Gambone, Michael D. 1963-
Gambone, Michael D. 1963-
Born 1963; married; children: Mike, Jr. Education: University of Chicago, Ph.D.
Home—Exeter Township, PA. Office—Department of History, Kutztown University of Pennsylvania, P.O. Box 730, Kutztown, PA 19530. E-mail—[email protected]
Professor and writer. Kutztown University of Pennsylvania, Kutztown, PA, assistant professor of history. Military service: U.S. Army, 82nd Airborne Division, Fort Bragg, NC, 1985-88; Pennsylvania Army National Guard, 1995-97.
Between Patronage and Partnership: The Evolution of U.S.-Nicaraguan Relations, 1953-1961, University of Chicago (Chicago, IL), 1993.
Eisenhower, Somoza, and the Cold War in Nicaragua, 1953-1961, Praeger (Westport, CT), 1997.
Capturing the Revolution: The United States, Central America, and Nicaragua, 1961-1972, Praeger (Westport, CT), 2001.
(Editor) Documents of American Diplomacy: From the American Revolution to the Present, Greenwood Press (Westport, CT), 2002.
The Greatest Generation Comes Home: The Veteran in American Society, Texas A&M University Press (College Station, TX), 2005.
The son of an Air Force serviceman, Michael D. Gambone gained an early appreciation for military history and American foreign policy. After serving in the U.S. Army in the late 1980s, he earned a Ph.D. in history from the University of Chicago, choosing the evolution of U.S.-Nicaraguan relations as his dissertation topic. Gambone has gone on to become a professor of history at Kutztown University of Pennsylvania, teaching American history and researching topics related to foreign relations, with a particular interest in Nicaragua. He has written several books in his area of research, including Eisenhower, Somoza, and the Cold War in Nicaragua, 1953-1961 and Capturing the Revolution: The United States, Central America, and Nicaragua, 1961-1972. Presidential Studies Quarterly contributor Meena Bose wrote that Eisenhower, Somoza, and the Cold War in Nicaragua "is filled with detail on the policies of each country in the 1950s, and specialists in U.S.-Latin American relations will find this analysis useful in explaining the range of issues that influenced those policies…. As a whole, this book is well organized and contains much information on both countries during the Eisenhower administration."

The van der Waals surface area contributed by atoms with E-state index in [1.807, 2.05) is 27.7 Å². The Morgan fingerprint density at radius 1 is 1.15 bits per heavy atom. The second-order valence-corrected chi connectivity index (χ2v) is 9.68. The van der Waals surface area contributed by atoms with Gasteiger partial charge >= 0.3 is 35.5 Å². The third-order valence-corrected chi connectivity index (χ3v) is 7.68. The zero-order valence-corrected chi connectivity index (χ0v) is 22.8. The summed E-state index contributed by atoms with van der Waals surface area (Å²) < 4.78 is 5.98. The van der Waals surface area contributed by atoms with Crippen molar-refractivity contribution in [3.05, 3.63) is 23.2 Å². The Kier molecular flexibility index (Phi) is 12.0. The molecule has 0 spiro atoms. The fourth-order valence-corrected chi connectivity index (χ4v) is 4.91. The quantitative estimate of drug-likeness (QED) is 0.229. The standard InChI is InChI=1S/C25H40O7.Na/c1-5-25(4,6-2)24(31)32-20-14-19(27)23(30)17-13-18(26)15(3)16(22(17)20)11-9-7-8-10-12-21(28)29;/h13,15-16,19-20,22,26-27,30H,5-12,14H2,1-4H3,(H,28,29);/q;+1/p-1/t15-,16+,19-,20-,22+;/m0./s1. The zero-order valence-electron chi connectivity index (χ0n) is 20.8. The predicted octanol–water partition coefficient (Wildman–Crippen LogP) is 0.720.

In 2005's The Greatest Generation Comes Home: The Veteran in American Society, Gambone shifted gears to write about the experiences many World War II veterans had returning to the United States with a continuing desire to serve. During the course of the Iraq War in the early 2000s, Gambone felt a similar urge to lend his expertise in service to his country. He volunteered as a civilian military advisor and spent six months in Mosul with Alaska's 172nd Stryker Brigade. Gambone returned to the United States with a new appreciation for his occupation. He told Christopher Baxter of Allentown, Pennsylvania's Morning Call: "It's amazing to me I'm living the same history I was writing about [in The Greatest Generation Comes Home] after World War II because those guys came back with that same drive. You get out of a war and you have a second chance and time to do things and you're motivated to serve."
BIOGRAPHICAL AND CRITICAL SOURCES:
Morning Call (Allentown, PA), June 21, 2006, Christopher Baxter, "Man Returns from War ‘Motivated to Serve’: Kutztown University Professor Was An Adviser in Mosul, Iraq."
Presidential Studies Quarterly, June, 1999, Meena Bose, review of Eisenhower, Somoza, and the Cold War in Nicaragua, 1953-1961, p. 490.